answered 04 Jan '10, 13:21

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Rob Vesse ♦
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Microsoft actively partners/invests in the development of Intellidimension's offerings. There is definitely active development going on there.

(13 Mar '10, 18:05) spoon16 spoon16's gravatar image

Note - This post is very out of date and dotNetRDF is now a lot more mature than it was when this post was written. Unforunately due to a bug in OSQA I cannot edit my post to update it. My library is now in Beta and is signigicantly more mature and powerful, the SPARQL engine is now fully 1.1 compliant and the API in general is much better

(17 Jul '11, 16:46) Rob Vesse ♦ Rob%20Vesse's gravatar image

You may also consider the ROWLEX Toolkit released by NATO. Similar question has been issued at Stackoverflow: http://stackoverflow.com/questions/240903/what-is-a-good-rdf-library-for-net


answered 23 Mar '10, 10:18

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user-355 (go...
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Check out the semantic version of SharePoint: http://www.ontoprise.de/en/products/semanticminer-for-sharepoint/


answered 28 Feb '10, 18:43

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A number of years back I wrote Spiral RDF but it is not currently maintained:



answered 26 Jun '10, 16:40

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Ian Davis
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Check out OData.

It is an open protocol for sharing data. It provides a way to break down data silos and increase the shared value of data by creating an ecosystem in which data consumers can interoperate with data producers in a way that is far more powerful than currently possible, enabling more applications to make sense of a broader set of data. Every producer and consumer of data that participates in this ecosystem increases its overall value.

The OData specification is available under the Microsoft Open Specification Promise (OSP). Microsoft has released an OData software development kit (SDK) consisting of libraries for .NET, PHP, Java, JavaScript, webOS, and the iPhone. (Wiki)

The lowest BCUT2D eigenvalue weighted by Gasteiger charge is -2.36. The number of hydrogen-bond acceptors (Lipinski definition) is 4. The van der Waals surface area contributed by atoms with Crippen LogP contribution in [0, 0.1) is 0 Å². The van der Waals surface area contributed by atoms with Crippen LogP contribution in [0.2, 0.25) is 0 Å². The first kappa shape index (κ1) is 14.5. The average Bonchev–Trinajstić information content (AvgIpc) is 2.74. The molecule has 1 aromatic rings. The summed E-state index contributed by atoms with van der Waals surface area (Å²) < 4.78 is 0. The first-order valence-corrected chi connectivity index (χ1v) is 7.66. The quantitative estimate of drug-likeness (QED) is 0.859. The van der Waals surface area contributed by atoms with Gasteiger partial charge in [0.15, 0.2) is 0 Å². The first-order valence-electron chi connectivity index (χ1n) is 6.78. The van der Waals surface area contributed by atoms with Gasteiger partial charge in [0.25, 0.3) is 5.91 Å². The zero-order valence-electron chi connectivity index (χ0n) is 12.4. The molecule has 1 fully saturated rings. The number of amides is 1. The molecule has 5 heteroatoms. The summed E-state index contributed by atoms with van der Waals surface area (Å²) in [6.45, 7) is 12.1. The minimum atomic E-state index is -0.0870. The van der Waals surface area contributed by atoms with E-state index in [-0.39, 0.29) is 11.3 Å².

This is pretty similar to the spirit of Linked Data.


answered 11 Jul '11, 11:47

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A major effort from MS is Trinity. Trinity is a graph database and computation platform over distributed memory cloud. As a database, it provides features such as highly concurrent query processing, transaction, consistency control. As a computation platform, it provides synchronous and asynchronous batch-mode computations on large scale graphs. Trinity can be deployed on one machine or hundreds of machines. It could be used for storing RDF data.


answered 11 Jul '11, 12:03

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Yes but I've asked Microsoft about this in the past few months and the response I got indicated that they have no intention of making it publicly available at this time

(11 Jul '11, 13:26) Rob Vesse ♦ Rob%20Vesse's gravatar image

Searching of job sites for the word "SPARQL" has been turning up Microsoft postings for a few months now. Here's an interesting one: http://bit.ly/nu4U9m. It talks about taking SQL Server "beyond relational," and among the areas where they want someone with "experience/expertise/interest" they list "OWL/SPARQL/RDF."


answered 12 Jul '11, 09:26

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Again I know a few of the people involved in some of the new incubator projects coming out of the SQL team and my impression was that they were aiming more at pure big data processing rather than semantic web stuff currently but that they are slowly moving in that direction :-)

(13 Jul '11, 03:57) Rob Vesse ♦ Rob%20Vesse's gravatar image

OREChem Project by Microsoft Research.


Its about Integrating Chemistry Scholarship with the Semantic Web.


answered 10 Mar '10, 20:51

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Sashi Kiran ...
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Or take a look at http://research.microsoft.com/en-us/projects/zentity I had no chance to test it. But if you do, please let us know :-)


answered 25 Jun '10, 09:32

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Bart Thiery
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Asked: 27 Dec '09, 17:38

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Last updated: 17 Jul '11, 16:46